Commercial ships told to stay far away from Iran due to a heightened possibility of attack or seizure

  • The US Navy is warning commercial ships to avoid traveling near Iranian territory.

  • Iranian forces have already seized two oil tankers this year.

  • Attacks on ships in the region have increased ever since Trump pulled out of the Iran nuclear deal.

A US Navy official on Saturday warned shippers traversing waters near Iran to stay “as far away” as possible from the Islamic Republic’s territorial waters amid fears that a boat could be seized in the coming days.

Already this year Iran has seized two oil tankers, one traveling through the Strait of Hormuz and another in the Gulf of Oman, including one carrying crude oil for Chevron. Iran has claimed, without evidence, that the seizures were carried out due to regulatory and safety issues.

Speaking to the Associated Press, US Navy Cmdr. Timothy Hawkins said ships “are being advised to transit as far away from Iranian territorial waters as possible,” noting a warning issued by the US-based International Maritime Security Construct. A European maritime organization has also warned that a ship could be seized “in the next 12 to 72 hours,” according to a private intelligence analysis cited by the AP.

Since 2021, Iran has “harassed, attacked, or interfered with” the navigation rights of 15 internationally flagged merchant ships, according to the US Navy. That has prompted the Biden administration to deploy more military assets in the region — and to consider placing US soldiers on certain commercial vessels, a move meant to dissuade Iran from trying to thwart their passage but which critics, including the Islamic Republic itself, say could escalate tensions.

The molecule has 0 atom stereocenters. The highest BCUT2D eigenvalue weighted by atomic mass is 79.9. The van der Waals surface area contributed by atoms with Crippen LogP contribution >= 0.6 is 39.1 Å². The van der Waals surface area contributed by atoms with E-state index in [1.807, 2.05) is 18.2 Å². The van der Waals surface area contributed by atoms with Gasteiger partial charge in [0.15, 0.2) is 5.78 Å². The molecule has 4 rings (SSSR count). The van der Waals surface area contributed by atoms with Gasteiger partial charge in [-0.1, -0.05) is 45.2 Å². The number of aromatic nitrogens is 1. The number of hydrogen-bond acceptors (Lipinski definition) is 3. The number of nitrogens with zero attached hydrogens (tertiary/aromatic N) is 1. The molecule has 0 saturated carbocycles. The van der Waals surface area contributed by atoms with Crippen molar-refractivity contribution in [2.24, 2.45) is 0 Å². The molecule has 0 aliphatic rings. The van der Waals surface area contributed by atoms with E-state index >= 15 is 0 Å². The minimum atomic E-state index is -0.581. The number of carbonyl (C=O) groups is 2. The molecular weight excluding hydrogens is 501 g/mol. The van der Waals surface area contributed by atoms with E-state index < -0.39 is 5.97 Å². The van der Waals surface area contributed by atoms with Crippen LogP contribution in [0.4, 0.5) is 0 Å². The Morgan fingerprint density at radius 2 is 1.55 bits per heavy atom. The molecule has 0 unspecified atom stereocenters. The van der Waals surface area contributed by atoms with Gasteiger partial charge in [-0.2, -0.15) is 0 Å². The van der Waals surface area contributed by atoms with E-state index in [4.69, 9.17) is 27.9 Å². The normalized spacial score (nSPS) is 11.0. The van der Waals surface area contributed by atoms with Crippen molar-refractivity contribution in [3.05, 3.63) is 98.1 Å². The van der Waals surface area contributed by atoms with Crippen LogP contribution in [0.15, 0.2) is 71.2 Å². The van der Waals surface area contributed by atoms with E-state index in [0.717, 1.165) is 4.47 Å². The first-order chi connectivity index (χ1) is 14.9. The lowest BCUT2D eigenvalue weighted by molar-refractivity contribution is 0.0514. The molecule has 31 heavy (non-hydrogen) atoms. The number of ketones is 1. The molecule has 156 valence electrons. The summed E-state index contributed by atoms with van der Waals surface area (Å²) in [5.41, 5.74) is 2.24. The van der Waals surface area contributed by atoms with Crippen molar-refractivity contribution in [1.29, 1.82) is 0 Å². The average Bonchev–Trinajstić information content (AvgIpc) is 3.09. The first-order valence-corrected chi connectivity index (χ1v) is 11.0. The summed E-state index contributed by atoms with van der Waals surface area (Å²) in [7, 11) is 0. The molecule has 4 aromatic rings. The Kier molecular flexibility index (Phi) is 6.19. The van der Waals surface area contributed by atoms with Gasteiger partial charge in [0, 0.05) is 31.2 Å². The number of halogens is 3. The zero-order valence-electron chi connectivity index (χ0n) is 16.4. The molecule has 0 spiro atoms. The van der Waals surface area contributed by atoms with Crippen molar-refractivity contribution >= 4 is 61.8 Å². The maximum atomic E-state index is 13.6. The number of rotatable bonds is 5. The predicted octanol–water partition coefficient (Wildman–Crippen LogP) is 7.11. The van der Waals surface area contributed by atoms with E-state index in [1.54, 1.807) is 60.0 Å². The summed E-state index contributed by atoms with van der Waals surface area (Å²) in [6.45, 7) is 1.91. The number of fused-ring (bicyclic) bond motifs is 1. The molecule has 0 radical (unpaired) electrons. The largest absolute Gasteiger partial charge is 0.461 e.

Attacks linked to the nuclear deal

Iran has stepped up its harassment of merchant vessels since 2018, when the Trump administration withdrew from the nuclear deal negotiated by the US and Europe that sought to prevent the country from developing an atomic bomb. Experts say that decision — paired with a new round of economy-wide sanctions, as well as the killing of a top Iranian general — empowered anti-American hardliners in Iran, undermining efforts to revive the agreement.

Since the US withdrew from the nuclear deal, Iran has stockpiled a significant amount of highly-enriched uranium, according to the International Atomic Energy Agency, recently producing fuel that is considered just below weapons-grade.

While Iran this week did agree to release some American prisoners in exchange for the United States lifting a freeze on some of its overseas assets, there are not yet any signs that Washington and Tehran are on the verge of a broader understanding, Michelle Grisé, a senior policy researcher at the RAND Corporation, told Insider.

“The decisions that the Trump administration made vis-a-vis Iran, specifically the decision to pursue this ‘maximum pressure’ strategy and adopt this much more aggressive stance toward Iran, particularly after 2018 — I think that really constrained the decision space that was available to the Biden administration,” Grisé said. “I think it also perhaps made Iran question the utility of investing in reaching a new deal and pursuing diplomacy with the United States.”

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